Police Finally Reveal Embarrassing File in Mathieu Lefevre Cycling Death


Forced by a looming Freedom of Information Law deadline, on Friday the New York Police Department finally told the mother of Mathieu Lefevre what it knows about the cycling death of her son last fall.

The documents released directly contradict the initial version of events put out by police, and suggest an investigation so sloppy that the likelihood of getting justice for Lefevre’s death is scant.

Back in October, the first story to emerge about the circumstances of Lefevre’s death, at the intersection of Morgan Avenue and Meserole Street in Brooklyn, painted the cyclist at fault. A police officer told Gothamist shortly afterward that Lefevre had run a red light. The driver of the crane-truck that hit him probably wasn’t even aware he’d hit Lefevre, a police spokesman said. No charges were filed against the driver, and that looked to be the end of it.

But Lefevre’s family wasn’t satisfied. In fact, they were furious that the NYPD was releasing information to the press that it had refused to give to Lefevre’s campaign. They hired a lawyer, Steve Vaccaro, who pressured the police to go back and reinvestigate. At his prodding, the NYPD turned up a video that showed the accident. But even with Vaccaro’s help, it required a Freedom of Information request to get anything more from the police.

Today, we learned what was in the NYPD file. Lefevre’s mother, Erika, released a statement on behalf of the family, explaining that the documents and video released to the family on Friday show that the cyclist didn’t run a red light. While the police fault him for passing the truck on the right, the real issue is that the truck made a right turn — without signalling — across Lefevre’s path, knocking him from his bike and dragging him for 40 feet. The truck continued to drag the bike for another 130 feet before it finally came loose, and the truck drove off.

This sequence of events casts serious doubt on the claims by the driver — since identified as Leonardo Degianni — that he was unaware of striking Lefevre.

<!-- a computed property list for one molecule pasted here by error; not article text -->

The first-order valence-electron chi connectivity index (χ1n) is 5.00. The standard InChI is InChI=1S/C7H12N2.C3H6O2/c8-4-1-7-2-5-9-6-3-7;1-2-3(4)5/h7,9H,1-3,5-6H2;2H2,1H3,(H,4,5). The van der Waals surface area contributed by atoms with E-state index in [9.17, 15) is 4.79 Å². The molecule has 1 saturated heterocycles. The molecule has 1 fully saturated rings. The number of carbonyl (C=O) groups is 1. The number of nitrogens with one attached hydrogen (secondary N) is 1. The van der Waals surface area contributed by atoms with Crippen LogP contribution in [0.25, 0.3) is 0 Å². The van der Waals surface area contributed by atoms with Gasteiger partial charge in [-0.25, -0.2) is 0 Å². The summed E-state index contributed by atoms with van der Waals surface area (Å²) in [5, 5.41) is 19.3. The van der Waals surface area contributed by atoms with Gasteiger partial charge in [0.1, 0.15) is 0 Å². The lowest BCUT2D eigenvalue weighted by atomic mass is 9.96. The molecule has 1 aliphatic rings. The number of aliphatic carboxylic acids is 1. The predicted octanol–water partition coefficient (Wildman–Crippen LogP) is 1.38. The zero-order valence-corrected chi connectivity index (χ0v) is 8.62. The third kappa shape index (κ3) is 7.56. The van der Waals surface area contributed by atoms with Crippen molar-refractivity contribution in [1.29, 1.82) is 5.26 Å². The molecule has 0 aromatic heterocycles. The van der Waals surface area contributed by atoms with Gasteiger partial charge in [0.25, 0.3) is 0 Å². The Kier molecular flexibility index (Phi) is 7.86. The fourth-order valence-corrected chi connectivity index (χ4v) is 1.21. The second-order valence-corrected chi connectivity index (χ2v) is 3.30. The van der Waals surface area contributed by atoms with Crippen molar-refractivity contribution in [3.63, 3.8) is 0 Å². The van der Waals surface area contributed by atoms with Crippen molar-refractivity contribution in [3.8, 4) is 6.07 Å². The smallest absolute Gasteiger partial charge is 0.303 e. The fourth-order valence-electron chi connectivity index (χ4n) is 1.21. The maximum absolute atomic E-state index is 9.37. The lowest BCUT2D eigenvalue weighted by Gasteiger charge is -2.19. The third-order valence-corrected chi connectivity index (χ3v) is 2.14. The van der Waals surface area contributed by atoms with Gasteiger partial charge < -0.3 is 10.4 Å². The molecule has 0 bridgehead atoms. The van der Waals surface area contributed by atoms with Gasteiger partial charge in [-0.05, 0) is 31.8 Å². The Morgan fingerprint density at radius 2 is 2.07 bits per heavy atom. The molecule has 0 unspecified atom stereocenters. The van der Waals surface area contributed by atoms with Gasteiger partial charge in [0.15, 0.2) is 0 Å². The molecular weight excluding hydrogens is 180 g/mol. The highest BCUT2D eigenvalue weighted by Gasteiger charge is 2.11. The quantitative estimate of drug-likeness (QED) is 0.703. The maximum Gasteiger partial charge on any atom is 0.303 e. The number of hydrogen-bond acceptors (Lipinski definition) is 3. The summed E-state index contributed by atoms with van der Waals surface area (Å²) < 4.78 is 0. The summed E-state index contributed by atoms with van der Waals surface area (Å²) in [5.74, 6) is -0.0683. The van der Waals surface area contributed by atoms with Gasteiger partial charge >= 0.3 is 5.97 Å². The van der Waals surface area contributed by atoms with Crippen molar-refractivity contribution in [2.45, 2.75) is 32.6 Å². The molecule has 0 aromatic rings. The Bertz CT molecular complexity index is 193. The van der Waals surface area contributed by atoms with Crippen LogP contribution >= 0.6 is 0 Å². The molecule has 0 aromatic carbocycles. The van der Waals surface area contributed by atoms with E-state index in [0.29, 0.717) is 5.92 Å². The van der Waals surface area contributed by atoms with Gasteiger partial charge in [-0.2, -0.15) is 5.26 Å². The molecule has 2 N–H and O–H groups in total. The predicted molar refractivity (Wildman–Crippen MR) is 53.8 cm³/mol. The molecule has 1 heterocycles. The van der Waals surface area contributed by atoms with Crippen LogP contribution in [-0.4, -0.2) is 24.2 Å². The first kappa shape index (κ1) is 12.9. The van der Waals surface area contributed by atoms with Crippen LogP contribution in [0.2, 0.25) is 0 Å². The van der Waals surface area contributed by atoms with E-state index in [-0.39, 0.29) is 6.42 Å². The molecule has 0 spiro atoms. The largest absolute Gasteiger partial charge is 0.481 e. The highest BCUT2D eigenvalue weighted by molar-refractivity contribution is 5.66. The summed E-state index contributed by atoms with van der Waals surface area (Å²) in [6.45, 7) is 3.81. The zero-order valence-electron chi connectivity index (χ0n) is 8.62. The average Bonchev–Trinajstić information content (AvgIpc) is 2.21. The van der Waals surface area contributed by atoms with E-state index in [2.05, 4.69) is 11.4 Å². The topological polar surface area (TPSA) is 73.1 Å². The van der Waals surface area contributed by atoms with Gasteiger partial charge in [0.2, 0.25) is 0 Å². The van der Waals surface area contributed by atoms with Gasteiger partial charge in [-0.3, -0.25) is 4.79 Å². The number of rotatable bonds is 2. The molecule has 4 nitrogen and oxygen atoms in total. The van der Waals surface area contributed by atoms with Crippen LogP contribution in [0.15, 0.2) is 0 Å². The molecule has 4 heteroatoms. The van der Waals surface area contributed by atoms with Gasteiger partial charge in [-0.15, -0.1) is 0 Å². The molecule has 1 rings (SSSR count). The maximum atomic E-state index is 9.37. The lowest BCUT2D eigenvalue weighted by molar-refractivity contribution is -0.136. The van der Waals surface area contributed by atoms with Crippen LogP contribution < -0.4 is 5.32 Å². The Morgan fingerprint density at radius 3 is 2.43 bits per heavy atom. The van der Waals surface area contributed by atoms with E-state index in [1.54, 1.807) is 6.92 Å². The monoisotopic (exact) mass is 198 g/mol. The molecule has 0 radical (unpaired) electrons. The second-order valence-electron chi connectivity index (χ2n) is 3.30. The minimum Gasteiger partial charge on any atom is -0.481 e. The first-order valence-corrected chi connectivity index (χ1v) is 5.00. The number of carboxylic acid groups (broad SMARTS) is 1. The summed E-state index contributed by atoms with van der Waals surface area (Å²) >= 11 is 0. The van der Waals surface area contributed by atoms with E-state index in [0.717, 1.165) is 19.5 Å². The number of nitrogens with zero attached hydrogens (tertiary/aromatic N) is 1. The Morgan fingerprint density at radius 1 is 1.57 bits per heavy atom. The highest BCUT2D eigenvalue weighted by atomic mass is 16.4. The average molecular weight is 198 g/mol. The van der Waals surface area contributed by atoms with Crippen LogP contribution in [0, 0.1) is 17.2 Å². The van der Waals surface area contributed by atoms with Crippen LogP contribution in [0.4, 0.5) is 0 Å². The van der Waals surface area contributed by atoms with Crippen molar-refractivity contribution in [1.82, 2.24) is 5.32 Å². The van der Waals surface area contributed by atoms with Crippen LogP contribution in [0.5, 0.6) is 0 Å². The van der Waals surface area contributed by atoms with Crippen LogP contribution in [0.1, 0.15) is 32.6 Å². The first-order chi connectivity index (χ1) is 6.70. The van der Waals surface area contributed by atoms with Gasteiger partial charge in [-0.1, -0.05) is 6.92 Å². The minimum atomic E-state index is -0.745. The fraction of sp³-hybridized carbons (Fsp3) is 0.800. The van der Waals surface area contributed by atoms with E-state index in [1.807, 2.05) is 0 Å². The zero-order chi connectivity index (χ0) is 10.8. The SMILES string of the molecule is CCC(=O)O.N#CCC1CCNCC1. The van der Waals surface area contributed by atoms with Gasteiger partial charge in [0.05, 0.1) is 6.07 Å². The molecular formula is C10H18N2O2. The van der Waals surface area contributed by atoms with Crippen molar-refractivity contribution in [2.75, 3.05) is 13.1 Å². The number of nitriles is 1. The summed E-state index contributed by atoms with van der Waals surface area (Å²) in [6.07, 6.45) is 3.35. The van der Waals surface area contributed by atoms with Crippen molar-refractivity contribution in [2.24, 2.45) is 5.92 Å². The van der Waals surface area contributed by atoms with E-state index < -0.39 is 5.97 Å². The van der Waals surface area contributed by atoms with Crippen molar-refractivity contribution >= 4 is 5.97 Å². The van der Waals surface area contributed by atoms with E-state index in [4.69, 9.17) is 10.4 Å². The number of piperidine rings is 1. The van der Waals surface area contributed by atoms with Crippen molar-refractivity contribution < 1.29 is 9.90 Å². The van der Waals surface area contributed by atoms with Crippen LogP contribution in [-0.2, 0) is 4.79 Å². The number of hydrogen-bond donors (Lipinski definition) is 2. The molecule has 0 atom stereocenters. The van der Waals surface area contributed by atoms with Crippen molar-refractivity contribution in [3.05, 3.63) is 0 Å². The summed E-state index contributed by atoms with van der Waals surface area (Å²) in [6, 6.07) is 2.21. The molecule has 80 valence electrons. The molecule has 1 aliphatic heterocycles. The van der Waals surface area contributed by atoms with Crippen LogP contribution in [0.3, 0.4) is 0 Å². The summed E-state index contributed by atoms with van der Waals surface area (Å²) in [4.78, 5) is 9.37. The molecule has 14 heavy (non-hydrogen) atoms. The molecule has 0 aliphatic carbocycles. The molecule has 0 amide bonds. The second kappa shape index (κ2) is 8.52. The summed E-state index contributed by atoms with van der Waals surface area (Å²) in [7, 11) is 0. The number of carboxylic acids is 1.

Vaccaro and the Lefevres are hopeful that when the Brooklyn District Attorney’s office reviews the NYPD’s findings, if will find enough in the file bring a charge of criminal negligence against Degianni.

But a successful prosecution of the driver is less likely than it might be, because the NYPD seems to have bungled the investigation. While a detective told Vaccaro that there was blood and paint on the truck’s front bumper, the file contains no description of it.

“An investigator told me he saw the blood on the bumper that night, starting to run off in the rain,” Vaccaro said. “But they didn’t take a picture.”

Why didn’t the police take a picture of the bloody bumper, or indeed, any picture at all of the entire accident scene? Well, their camera was broken:

As Erika Lefevre says, “We are appalled by this and other plainly unprofessional aspects of the NYPD investigation. NYPD should take its responsibility to investigate crashes more seriously.”

But while the NYPD didn’t manage to get any pictures of the scene of the accident, they were more diligent in another respect: the Lefevre file does contain pictures — of Vaccaro and Erika Lefevre.

Why was the NYPD collecting photographs of the mother trying to get basic information about the death of her son and her lawyer?

Vaccaro doesn’t know. “That’s not something I’ve encountered before,” he said. “It’s certainly not routine.”

Here’s the NYPD report on the video of the accident: